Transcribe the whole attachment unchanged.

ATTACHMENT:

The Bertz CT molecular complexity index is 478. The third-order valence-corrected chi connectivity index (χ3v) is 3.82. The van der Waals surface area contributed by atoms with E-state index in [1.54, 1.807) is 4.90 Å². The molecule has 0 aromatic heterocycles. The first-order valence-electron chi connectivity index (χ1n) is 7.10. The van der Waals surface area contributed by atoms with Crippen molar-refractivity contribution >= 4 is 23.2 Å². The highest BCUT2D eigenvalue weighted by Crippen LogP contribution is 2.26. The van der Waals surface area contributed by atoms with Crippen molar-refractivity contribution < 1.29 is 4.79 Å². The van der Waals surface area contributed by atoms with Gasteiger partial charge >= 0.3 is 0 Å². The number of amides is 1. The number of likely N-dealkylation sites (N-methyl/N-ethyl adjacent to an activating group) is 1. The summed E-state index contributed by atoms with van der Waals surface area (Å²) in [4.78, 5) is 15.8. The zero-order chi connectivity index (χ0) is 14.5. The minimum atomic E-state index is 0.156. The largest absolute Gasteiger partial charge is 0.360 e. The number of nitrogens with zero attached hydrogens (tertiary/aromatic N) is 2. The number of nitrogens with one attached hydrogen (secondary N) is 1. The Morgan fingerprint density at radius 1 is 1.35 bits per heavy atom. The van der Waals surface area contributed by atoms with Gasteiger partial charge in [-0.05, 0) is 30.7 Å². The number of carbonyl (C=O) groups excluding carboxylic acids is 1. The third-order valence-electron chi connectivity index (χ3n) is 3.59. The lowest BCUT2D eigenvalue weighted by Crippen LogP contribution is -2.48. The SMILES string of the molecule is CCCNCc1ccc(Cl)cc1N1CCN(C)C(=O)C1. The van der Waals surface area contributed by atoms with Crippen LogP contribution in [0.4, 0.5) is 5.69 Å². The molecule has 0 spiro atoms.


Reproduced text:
The Bertz CT molecular complexity index is 478. The third-order valence-corrected chi connectivity index (χ3v) is 3.82. The van der Waals surface area contributed by atoms with E-state index in [1.54, 1.807) is 4.90 Å². The molecule has 0 aromatic heterocycles. The first-order valence-electron chi connectivity index (χ1n) is 7.10. The van der Waals surface area contributed by atoms with Crippen molar-refractivity contribution >= 4 is 23.2 Å². The highest BCUT2D eigenvalue weighted by Crippen LogP contribution is 2.26. The van der Waals surface area contributed by atoms with Crippen molar-refractivity contribution < 1.29 is 4.79 Å². The van der Waals surface area contributed by atoms with Gasteiger partial charge >= 0.3 is 0 Å². The number of amides is 1. The number of likely N-dealkylation sites (N-methyl/N-ethyl adjacent to an activating group) is 1. The summed E-state index contributed by atoms with van der Waals surface area (Å²) in [4.78, 5) is 15.8. The zero-order chi connectivity index (χ0) is 14.5. The minimum atomic E-state index is 0.156. The largest absolute Gasteiger partial charge is 0.360 e. The number of nitrogens with zero attached hydrogens (tertiary/aromatic N) is 2. The number of nitrogens with one attached hydrogen (secondary N) is 1. The Morgan fingerprint density at radius 1 is 1.35 bits per heavy atom. The van der Waals surface area contributed by atoms with Gasteiger partial charge in [-0.05, 0) is 30.7 Å². The number of carbonyl (C=O) groups excluding carboxylic acids is 1. The third-order valence-electron chi connectivity index (χ3n) is 3.59. The lowest BCUT2D eigenvalue weighted by Crippen LogP contribution is -2.48. The SMILES string of the molecule is CCCNCc1ccc(Cl)cc1N1CCN(C)C(=O)C1. The van der Waals surface area contributed by atoms with Crippen LogP contribution in [0.4, 0.5) is 5.69 Å². The molecule has 0 spiro atoms.